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Homemade Fingerless Climbing Glove Review

   
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  • Currently 3.3/5
Overall avg rating 3.3 of 5 based on 4 reviews. Most recent review: March 3, 2012
Street Price:   $0-20
Pros:  Cheap, easy to find, fun to make
Cons:  Slippery at edge of fingers, hard to get on and off, less durable, have to make yourself
Best Uses:  Big wall climbing and aid climbing.
User Rating:     
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 (3.7 of 5) based on 3 reviews
Recommendations:  100% of reviewers (3/3) recommend this product
Manufacturer:   Wells Lamont
Review by: Chris McNamara ⋅ Founder and Editor-in-Chief, OutdoorGearLab ⋅ March 18, 2010  
Overview
This is the cheapest way to get a fingerless leather glove for big wall climbing. Any type of leather glove will work but some are better than others. This Wells Lamont shown in the photos is one of my favorites because it is relatively durable, has a tight fit, is inexpensive, and is widely available. As with all gloves, the most important thing is fit. The great thing about this and any leather glove is that your local hardware store will have something that works.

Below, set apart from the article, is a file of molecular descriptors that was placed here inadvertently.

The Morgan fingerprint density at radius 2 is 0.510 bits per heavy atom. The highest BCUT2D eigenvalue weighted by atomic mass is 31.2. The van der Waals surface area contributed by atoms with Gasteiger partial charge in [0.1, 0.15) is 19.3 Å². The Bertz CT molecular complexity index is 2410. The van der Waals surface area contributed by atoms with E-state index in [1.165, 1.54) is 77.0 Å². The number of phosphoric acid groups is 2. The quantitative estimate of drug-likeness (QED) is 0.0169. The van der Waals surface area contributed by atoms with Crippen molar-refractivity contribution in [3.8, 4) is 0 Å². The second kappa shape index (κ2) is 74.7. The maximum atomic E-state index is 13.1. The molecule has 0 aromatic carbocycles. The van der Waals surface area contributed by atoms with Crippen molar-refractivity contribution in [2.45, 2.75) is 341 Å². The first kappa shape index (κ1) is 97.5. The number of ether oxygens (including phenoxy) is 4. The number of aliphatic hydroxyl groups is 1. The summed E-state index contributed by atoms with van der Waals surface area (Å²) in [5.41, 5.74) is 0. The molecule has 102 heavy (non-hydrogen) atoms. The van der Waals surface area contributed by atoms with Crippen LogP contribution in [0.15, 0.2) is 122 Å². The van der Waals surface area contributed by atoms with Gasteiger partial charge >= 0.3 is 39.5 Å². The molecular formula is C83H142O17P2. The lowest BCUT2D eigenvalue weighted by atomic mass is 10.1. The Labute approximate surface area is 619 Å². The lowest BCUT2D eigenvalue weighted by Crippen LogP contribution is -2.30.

It is hard to beat these for the money, especially considering you can sometimes make them for nothing if you already have a pair of gloves lying around. They work and will get you up walls. That said, a pair of gloves specifically made for wall climbing will generally offer better grip, dexterity, and durability. If you have the money, get a pair of our highest rated fingerless gloves. If you are on a budget or just want the fun of making your own gear, making your own fingerless gloves is one of the easiest ways to shrink your big wall budget.

See how this compares to other products in our complete Climbing and Belay Glove Review

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  • Photos
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OutdoorGearLab Editors' Hands-on Review

Likes
The best thing about homemade fingerless leather gloves is you often don't need to buy them. There is usually a pair of gardening gloves or work gloves lying around the garage (my parents know all too well about this). If you do have to buy a pair, they are usually cheap and available at your local hardware store. I have found that as long as you get a tight fit, they have good dexterity. The leather on these Wells Lamont gloves is soft yet the padded palm holds up well.

The other great thing about these is you are making your own gear. No, it's not like being John Salathé and pounding out your own pitons in your shop. But in a minor way you are taking part in that age-old tradition of making your own vertical gear. It used to be that you had to make your own big wall gloves. Now that there are so many fingerless gloves available, it is more of a choice than a necessity (or a necessity brought on by low funds).